[sic] Magazine

Exit Calm- The Future Isn’t What It Used To Be

Exit Calm are possibly the loudest band I ever saw in a confined space (the old Proud gallery ’07). Last time I saw them was – rather oddly- the Ben & Jerry’s Sundae festival ’10. They were staggering on both occasions and it is matter of no little confusion to me that they are not selling out a couple of nights at Brixton Academy already. This album may be make or break – they are a very intense act, surely there is only so long they can keep that level of fire in their bellies with little material return. It’s 3 years since their first album, the mystifyingly over-looked Exit Calm . This time they really couldn’t be asked to pull out more stops… classic guitar textures, rhythm as tight as it’s ever been and Nicky Smith has more range to his vocals than before, sometimes a rock growl like Kelly Jones that I’d never noticed before and hitting the higher stuff as well. The album has just enough portentous pretention in its soundscapes, lyrics and titles to be adored by great-coated fan boys but also appeal to the stadium gig-goer in need of anthems and community singing.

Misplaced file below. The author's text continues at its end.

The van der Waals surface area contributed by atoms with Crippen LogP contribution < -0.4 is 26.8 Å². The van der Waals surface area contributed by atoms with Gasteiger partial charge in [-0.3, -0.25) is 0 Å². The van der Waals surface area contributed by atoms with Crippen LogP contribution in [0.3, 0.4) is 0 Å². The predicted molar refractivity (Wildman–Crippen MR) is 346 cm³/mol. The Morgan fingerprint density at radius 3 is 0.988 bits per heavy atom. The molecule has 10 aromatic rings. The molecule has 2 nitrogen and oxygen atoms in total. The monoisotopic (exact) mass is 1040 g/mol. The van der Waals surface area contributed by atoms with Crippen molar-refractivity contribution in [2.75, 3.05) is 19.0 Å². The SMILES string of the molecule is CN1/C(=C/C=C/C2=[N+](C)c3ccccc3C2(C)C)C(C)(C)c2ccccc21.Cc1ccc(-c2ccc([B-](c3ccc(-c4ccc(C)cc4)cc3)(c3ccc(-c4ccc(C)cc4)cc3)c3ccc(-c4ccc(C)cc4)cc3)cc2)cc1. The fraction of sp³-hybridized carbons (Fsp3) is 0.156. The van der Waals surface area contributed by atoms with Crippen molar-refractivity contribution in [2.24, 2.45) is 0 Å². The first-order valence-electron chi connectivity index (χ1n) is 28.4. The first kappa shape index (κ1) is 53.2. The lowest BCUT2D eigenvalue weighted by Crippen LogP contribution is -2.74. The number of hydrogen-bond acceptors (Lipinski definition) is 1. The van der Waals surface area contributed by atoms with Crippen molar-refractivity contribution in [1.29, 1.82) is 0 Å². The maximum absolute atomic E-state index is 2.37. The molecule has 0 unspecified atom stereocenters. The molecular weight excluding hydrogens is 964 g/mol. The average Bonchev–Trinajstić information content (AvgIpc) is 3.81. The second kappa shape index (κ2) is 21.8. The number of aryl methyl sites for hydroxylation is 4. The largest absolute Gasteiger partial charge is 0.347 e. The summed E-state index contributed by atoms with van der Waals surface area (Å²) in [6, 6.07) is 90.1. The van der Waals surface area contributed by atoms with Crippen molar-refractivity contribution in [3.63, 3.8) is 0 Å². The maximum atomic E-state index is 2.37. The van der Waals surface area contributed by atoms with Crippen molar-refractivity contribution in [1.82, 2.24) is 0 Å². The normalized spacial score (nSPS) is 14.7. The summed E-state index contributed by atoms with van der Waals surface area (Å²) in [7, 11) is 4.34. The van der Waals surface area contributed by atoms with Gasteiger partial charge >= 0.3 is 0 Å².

‘The Rapture’ that starts the album could refer to the ascension to heaven but seems more of a ‘fuck off’ to doubters and a warning to get with the program or be left out. A quick Cold War Kids gritty opening segues into pure U2 religiosity, ‘The Rapture’ seems to take place where the streets have no name. “You’re In The dictionary next to other bitches” a great if unspecific put down. This mood is mirrored later in ‘Holy War’, though the ghost rider guitar and chugging bass are earthier – the war seems to be against the pointless pop we are stuck with and the purity of love and spirited music will win the conflict. This song is as epic as anything they’ve done before.

‘Albion’ is a state of the nation address, a love song to a bruised landscape that can reclaim its dignity. ‘When They Rise’ is an anthem for the nameless masses with a very tasteful backing, ‘Fiction’ is one of the best tracks you’ll hear this year topped by Rob Marshall claiming his guitar god throne by outdoing The Edge in moody frottage. The album is a soaring triumph, with the odd gentler pit stop (‘Higher Bound’ is a worthy heir to Richard Ashcroft’s doomed romantic). By ‘Glass Houses’ they are reaching for the Pink Floyd heights and by closer ‘Open Your Sky’ they are attaining the level of the celestial Lift To Experience .

Let this album be the torch they carry in triumph rather than to light their pyre, though they deserve a table at Valhalla.

[sic] review – Exit Calm debut

Find out more